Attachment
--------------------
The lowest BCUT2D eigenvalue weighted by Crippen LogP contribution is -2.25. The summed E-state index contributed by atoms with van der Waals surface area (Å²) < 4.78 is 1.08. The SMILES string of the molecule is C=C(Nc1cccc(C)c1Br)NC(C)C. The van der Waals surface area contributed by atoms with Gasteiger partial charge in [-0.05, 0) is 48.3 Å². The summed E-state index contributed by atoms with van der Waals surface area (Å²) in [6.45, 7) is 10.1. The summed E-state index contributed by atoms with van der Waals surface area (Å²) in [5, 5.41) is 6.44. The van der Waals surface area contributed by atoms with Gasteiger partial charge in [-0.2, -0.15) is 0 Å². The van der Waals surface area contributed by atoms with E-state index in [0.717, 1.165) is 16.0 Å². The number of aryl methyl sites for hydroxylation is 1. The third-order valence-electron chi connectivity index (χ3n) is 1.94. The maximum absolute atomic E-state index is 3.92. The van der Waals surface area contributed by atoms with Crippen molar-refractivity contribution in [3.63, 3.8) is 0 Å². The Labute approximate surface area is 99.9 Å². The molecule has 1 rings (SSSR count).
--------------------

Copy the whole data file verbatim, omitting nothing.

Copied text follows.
The lowest BCUT2D eigenvalue weighted by Crippen LogP contribution is -2.25. The summed E-state index contributed by atoms with van der Waals surface area (Å²) < 4.78 is 1.08. The SMILES string of the molecule is C=C(Nc1cccc(C)c1Br)NC(C)C. The van der Waals surface area contributed by atoms with Gasteiger partial charge in [-0.05, 0) is 48.3 Å². The summed E-state index contributed by atoms with van der Waals surface area (Å²) in [6.45, 7) is 10.1. The summed E-state index contributed by atoms with van der Waals surface area (Å²) in [5, 5.41) is 6.44. The van der Waals surface area contributed by atoms with Gasteiger partial charge in [-0.2, -0.15) is 0 Å². The van der Waals surface area contributed by atoms with E-state index in [0.717, 1.165) is 16.0 Å². The number of aryl methyl sites for hydroxylation is 1. The third-order valence-electron chi connectivity index (χ3n) is 1.94. The maximum absolute atomic E-state index is 3.92. The van der Waals surface area contributed by atoms with Crippen molar-refractivity contribution in [3.63, 3.8) is 0 Å². The Labute approximate surface area is 99.9 Å². The molecule has 1 rings (SSSR count).